Political

Two oddities about the muted official Lib Dem response to David Miranda’s detention

Jonathan Calder catches one of the oddities well in his tweet from last night:

There’s certainly a role for caution in forming a firm view about a specific case until you have heard the protagonists explain their reasoning. To take another recent example, think how different the Joan Edwards bequest case would have sounded if the very first story had included asking and publishing the answer from her lawyers as to why her money went to political parties – ‘because that is what she told us verbally she wanted’ – rather than omitting that part of the story completely as if their reasoning was completely irrelevant.

Whether or not you think the parties should have taken the money or asked more questions, go back and read many of the early reports to see just how odd, incomplete and often downright wrong they read now knowing that one little fact from her lawyers (though it’s not worth doing this for the Daily Mail website, as – oddly – the Mail has been rather better at updating its incomplete early versions of the story online than others such as The Guardian or the New Statesman who normally look down their editorial noses at the Mail).

Such sensible respect for knowing the facts before forming a view – slower and more inconvenient than taking a pre-formed view and forcing it on to events it is true, but also rather wiser – however still leaves plenty of room for concern over David Miranda’s detention. For example, “The reports so far are shocking and it’s important that we know the full story about what happened and why. That’s why we need the independent reviewers of terrorism legislation to look into this case and report promptly to the government. Freedom of the press is a vital part of the fight against the dictatorial world terrorists want and we must never confuse inconvenient press stories with terrorism”.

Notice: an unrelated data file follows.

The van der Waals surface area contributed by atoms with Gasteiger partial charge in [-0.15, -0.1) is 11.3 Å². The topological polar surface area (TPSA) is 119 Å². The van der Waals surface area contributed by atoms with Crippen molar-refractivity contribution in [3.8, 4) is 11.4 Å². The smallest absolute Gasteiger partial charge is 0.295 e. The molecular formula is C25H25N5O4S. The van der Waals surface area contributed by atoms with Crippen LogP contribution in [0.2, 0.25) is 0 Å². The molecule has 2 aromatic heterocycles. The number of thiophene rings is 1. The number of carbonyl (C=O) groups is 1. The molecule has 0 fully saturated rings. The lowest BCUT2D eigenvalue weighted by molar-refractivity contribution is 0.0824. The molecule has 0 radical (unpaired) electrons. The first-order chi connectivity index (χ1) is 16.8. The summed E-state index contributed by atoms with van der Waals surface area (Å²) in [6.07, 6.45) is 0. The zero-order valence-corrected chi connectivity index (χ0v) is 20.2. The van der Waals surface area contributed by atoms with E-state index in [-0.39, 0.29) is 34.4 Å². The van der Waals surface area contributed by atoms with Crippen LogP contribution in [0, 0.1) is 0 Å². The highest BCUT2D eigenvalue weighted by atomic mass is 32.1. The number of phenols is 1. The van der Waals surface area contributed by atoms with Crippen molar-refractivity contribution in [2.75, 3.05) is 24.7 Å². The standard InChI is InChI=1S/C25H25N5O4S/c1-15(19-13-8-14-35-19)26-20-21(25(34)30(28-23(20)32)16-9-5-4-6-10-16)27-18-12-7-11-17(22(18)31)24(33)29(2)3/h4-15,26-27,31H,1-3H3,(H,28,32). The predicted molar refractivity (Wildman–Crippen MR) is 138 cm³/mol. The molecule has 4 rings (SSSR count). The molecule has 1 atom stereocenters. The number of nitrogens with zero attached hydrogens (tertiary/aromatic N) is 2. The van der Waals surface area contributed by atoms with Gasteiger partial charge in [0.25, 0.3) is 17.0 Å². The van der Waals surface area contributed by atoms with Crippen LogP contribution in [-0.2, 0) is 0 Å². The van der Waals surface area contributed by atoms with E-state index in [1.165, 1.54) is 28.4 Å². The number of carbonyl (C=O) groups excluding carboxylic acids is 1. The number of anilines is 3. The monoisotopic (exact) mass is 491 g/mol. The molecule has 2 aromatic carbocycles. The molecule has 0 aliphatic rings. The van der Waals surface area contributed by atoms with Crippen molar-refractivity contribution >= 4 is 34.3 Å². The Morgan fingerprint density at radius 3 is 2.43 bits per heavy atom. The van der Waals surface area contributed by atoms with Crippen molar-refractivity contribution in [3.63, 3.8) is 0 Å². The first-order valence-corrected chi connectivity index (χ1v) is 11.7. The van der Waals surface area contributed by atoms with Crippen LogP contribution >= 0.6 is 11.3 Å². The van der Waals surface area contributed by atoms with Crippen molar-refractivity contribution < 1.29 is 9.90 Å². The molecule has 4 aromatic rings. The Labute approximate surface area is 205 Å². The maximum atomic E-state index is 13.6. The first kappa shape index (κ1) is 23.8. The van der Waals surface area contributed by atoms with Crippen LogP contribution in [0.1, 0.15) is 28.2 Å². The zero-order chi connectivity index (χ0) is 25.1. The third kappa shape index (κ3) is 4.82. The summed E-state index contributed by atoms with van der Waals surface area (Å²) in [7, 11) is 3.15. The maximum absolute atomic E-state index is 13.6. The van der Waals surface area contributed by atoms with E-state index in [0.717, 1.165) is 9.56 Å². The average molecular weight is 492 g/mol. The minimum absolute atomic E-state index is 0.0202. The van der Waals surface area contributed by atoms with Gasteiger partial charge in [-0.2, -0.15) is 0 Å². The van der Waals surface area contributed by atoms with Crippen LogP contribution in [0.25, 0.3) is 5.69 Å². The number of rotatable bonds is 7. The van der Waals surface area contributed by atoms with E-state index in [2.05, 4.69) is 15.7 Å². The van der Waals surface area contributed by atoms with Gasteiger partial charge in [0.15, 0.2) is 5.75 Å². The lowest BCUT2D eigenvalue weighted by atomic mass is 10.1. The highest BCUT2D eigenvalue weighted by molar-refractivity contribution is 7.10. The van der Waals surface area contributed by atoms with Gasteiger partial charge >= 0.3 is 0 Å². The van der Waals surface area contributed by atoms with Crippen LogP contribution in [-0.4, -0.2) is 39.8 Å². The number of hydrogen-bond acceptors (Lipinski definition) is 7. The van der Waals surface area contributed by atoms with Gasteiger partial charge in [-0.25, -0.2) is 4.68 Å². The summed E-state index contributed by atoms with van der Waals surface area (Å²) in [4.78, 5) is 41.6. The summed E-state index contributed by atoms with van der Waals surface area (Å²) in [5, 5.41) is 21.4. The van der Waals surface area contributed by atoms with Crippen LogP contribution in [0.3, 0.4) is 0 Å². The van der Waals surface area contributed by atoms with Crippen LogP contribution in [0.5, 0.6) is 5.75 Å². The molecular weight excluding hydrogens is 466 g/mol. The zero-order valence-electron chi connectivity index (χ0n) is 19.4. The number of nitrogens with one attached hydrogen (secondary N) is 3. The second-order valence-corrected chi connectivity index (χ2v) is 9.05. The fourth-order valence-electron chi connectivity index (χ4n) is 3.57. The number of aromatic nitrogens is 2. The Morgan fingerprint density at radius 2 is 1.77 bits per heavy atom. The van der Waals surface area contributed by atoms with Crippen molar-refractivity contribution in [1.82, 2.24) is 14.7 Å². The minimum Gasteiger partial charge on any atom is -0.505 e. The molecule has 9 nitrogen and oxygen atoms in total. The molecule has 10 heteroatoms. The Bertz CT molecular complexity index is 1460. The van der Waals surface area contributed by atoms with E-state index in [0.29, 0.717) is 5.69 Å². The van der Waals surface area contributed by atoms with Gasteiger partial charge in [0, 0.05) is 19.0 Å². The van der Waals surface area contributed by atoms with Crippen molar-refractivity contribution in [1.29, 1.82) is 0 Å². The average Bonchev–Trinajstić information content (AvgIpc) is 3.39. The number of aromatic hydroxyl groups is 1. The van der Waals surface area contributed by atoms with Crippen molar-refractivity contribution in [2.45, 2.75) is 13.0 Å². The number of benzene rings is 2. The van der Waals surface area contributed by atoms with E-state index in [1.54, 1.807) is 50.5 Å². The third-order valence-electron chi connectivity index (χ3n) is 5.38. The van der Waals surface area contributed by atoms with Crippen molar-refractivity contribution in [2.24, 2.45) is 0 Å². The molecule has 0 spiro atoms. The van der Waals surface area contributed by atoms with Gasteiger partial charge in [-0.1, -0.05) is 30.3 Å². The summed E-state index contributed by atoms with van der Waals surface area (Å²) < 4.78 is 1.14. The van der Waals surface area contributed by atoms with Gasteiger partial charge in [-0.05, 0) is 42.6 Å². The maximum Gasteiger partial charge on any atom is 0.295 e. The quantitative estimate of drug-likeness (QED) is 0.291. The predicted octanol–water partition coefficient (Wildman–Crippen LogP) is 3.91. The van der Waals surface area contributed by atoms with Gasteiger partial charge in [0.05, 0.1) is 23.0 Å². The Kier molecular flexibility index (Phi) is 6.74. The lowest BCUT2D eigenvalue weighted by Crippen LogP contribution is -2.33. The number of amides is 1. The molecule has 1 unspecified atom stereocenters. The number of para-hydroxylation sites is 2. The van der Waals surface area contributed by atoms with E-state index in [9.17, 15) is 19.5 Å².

Moreover, the politics of the muted response (a comment from Ming Campbell here, a softly worded late official unnamed spokesperson quote there) are also odd. It’s not just that the anti-terrorism law in the spotlight is one introduced by Labour, it’s that the Lib Dems have successfully supported its reform once in government and there is legislation currently going through Parliament to remove some of the excesses that have been in the firing line – cutting the maximum amount of time someone can be detained for and giving access to lawyers. Perhaps when we know more about who did what and why, those reforms will look to be insufficient, but it’s particularly odd to be silent about a heavily criticised law when you’re already getting it changed rather than to talk about the fact that you’re getting it changed.

Sometimes there is a tension between principle and pragmatic politics. In this case both point towards saying more, saying it sooner and saying it more strongly. Which makes the muted official response all the stranger.

6 responses to “Two oddities about the muted official Lib Dem response to David Miranda’s detention”

  1. “To take another recent example, think how different the Joan Edwards bequest case would have sounded if the very first story had included asking and publishing the answer from her lawyers as to why her money went to political parties – ‘because that is what she told us verbally she wanted’ ”